COLUMBUS, Ohio — Ohio Attorney General Dave Yost said Ohio will join a multi-state lawsuit against the federal government over an upcoming requirement that employees of federal government contractors become vaccinated against COVID-19 or get tested weekly for the virus. 

What You Need To Know

  • Workers of federal contractors and companies with 100+ employees will be required to be vaccinated or tested weekly for COVID-19

  • The federal government will begin enforcing the COVID-19 protocols on Jan. 4

  • Ohio AG Dave Yost is filing a lawsuit against the Biden administration for imposing the rule on government contractors

  • While the Biden administration says the OSHA rules are constitutional, Yost says the rules overstep Biden’s authority as president

Earlier on Thursday, the Occupational Safety and Health Administration announced coronavirus-related protocols for employees of private companies with 100 or more workers.

Rules for employees of federal contractors were added to the protocols, and those rules include determining the vaccination status of each employee, requiring those who aren’t vaccinated against COVID-19 to be tested for the virus weekly and wear a mask while indoors. OSHA will also require employees to provide prompt notice if they test positive for COVID-19. 

Before Thursday, the federal government was going to implement the COVID-19 protocols for federal government contractors in December. The updated guidance from OSHA means that the rules for federal contractors in addition to those for employees of private companies with more than 100 workers are aligned, although many large companies also do business with the federal government. 

In a statement, Yost claimed that the vaccine mandate for federal contractors would cause Immigration and Customs Enforcement detainees to go free. According to ICE, five Ohio jails also serve as detention facilities for immigration enforcement.

“We have sheriffs that are going to lose a lot of talented deputies to this mandate, and they’ll ultimately give up their contracts to house ICE detainees rather than see that happen,” Yost said. “Forcing that kind of choice on people who dedicate their lives to keeping our communities safe creates a needless situation in which everyone loses.”

Geauga County Prosecutor Jim Flaiz and Sheriff Scott A. Hildenbrand, Seneca County Sheriff Fredrick W. Stevens and the attorneys general of Kentucky and Tennessee are also plaintiffs in the suit. 

“I’ve said it many times: The Biden administration may not do whatever it wants however it wants,” Yost added. “The Constitution lays out critical rules by which the executive branch must operate. Congress and the states have their own powers, which the administration can’t just take over because it wants to.”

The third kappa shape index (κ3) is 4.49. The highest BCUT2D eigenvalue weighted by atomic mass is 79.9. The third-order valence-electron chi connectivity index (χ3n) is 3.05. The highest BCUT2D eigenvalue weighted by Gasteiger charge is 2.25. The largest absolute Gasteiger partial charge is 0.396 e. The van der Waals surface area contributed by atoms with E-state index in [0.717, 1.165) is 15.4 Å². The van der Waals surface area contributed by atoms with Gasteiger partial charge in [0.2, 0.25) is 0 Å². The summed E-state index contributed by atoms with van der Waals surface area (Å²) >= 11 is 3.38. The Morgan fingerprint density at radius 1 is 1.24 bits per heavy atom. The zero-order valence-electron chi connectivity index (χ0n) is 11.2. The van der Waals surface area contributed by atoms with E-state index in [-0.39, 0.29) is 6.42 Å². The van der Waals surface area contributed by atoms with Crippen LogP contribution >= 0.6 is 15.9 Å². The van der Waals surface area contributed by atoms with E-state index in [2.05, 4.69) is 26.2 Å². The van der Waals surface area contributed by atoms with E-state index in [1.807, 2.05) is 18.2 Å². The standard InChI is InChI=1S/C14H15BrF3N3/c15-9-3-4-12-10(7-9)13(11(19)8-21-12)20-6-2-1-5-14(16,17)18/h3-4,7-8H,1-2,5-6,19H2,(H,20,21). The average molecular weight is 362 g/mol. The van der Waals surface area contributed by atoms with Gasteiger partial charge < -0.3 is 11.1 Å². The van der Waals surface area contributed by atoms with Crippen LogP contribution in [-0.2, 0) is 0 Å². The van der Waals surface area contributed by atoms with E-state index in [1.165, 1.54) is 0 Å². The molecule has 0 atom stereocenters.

The Biden administration has defended vaccine mandates as both constitutional and good for the economy. 

“As we’ve seen with businesses – large and small – across all sectors of our economy, the overwhelming majority of Americans choose to get vaccinated,” Biden said in a statement Thursday morning. “There have been no ‘mass firings’ and worker shortages because of vaccination requirements. Despite what some predicted and falsely assert, vaccination requirements have broad public support.”

The federal government’s COVID-19 protocols drew opposition on Thursday from the leader of Ohio’s business community.

“Today’s announcement from the Biden Administration is a significant infringement on the ability of Ohio employers to set their own workplace policies,” said Steve Stivers, Ohio Chamber president and CEO. “Ohio businesses know best how to protect the health and safety of their employees, customers and patients and should not be subject to the heavy hand of government dictating a one-size-fits-all approach to COVID-19 vaccines and testing.”

Ohio Gov. Mike DeWine has expressed opposition to legislative efforts prohibiting employers from requiring vaccines, but also is against the Biden administration's edict. 

"I stated my position right after they were announced," DeWine said. "My position has not changed. My position is that employers should not be told by government to vaccinate, or require vaccinations, nor should they be told that they cannot require vaccinations. So I oppose the legislation that — some of it is pending in the state legislature — but I also think what the president has done is a mistake as well.”